from Togo and Benin
Vodun (voodoo) is the age-old West African belief in a magic field of force that rules our earthly existence. A world in which ritual pots en figures made out of clay can attract gods, goddesses, ancestors and spirits. Also a world in which Vodungods have to be fed offerings so that the gods will not land people in disaster, and in which figures charged with powers can liberate an individual from a hopeless situation.
In Togo and Benin the pottery which is made for the purpose of Vodun rituals is called Wen Zen, meaning pots with a message. It can be recognized by a variety of decorations such as holes, studs, projections, animal patterns en human figures. A lot of this pottery shows - apart from residues from offerings (alcohol, herbs and food) - also traces of white, red and blue pigment and bits of coloured textile. Some patterns en colours distinctly refer to a specific voodoo-god.
At the very beginning of creation there was Nana Buruku. This androgynous god brought forth the pair Mawu-Lissa to create order in the cosmos. They are simultaneously each others' opposite and complement. Mawu is fertility, motherhood, the night and rest. Lissa is masculine. Together they bring about the rhythm of night and day. This balance holds the essence of life.
When the cosmos had been given structure, the various domains of life were given into care of the innumerable 'children' of Mawu-Lissa, who all have their own 'specialisations', and must guard over creation as 'lower' gods or Vodun. Greatly simplifying, these gods can be grouped into 3 pantheons: the pantheon of the heavens, the pantheon of the earth and the pantheon of thunder. Each pantheon has its own gods and goddesses, who cover, as it were, all aspects and possible experiences of human life.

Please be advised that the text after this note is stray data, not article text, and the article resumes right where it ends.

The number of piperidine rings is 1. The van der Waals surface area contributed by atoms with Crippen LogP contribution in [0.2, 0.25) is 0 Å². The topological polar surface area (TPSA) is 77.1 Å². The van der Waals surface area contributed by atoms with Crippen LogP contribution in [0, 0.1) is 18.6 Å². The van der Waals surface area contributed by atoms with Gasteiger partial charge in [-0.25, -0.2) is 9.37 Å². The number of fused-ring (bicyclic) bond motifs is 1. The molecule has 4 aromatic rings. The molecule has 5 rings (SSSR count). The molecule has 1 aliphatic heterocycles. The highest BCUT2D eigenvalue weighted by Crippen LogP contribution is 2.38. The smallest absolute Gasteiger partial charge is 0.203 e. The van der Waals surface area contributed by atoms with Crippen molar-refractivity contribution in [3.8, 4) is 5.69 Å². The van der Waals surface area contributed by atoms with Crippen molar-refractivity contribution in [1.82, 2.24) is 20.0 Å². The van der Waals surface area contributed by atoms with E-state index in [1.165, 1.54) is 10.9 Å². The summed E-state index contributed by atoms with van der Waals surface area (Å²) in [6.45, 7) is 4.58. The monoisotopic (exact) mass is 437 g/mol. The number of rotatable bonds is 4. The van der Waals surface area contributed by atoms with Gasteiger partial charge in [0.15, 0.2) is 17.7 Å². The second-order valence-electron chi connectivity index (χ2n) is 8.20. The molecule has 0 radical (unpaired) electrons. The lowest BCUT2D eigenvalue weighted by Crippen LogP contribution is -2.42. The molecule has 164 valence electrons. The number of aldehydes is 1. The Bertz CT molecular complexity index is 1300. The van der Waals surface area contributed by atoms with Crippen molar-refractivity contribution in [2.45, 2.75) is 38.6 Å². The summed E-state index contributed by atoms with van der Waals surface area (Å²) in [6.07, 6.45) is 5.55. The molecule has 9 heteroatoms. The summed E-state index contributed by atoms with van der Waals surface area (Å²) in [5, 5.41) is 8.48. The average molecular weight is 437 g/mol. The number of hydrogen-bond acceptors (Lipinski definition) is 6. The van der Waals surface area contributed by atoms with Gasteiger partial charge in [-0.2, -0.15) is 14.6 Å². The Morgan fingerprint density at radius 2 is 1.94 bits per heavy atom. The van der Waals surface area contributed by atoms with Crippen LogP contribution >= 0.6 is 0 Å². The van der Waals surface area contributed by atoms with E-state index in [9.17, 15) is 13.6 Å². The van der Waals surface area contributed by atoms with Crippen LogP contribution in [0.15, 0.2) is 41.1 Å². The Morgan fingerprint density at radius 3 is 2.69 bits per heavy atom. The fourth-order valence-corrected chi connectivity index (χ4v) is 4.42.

The most important earth god is Sakpata. He is capable of bringing hunger and disease, but he offers also protection against all evil. Red is a typical Sakpata colour. Bulges refer to Tohusso, the king of the water. White is the colour of Dan, the cosmic snake who binds heaven and earth, and in doing so ensures there is a balance. Typical of Lissa - the male element in the cosmos - are the pots with chameleons.
Characteristic of this pottery is de somewhat rough finish. The animistic decorations and figures contain a certain rawness. One explanation for this primitive appearance is the lack of ovens. In many places in Togo clay is baked in open fires at low temperatures. Despite these technical limitations the pots and figures are of an extraordinary quality.
The information on this subject relies heavily on the catalogue Vodun, Kracht en Aarde (Vodun, Power and Earth), published by the Afrika Museum in Berg en Dal (Netherlands) 1996 and the book African Vodun: Art and Psychology and Power by Suzanne Preston Blier, published by the University of Chicago 1995.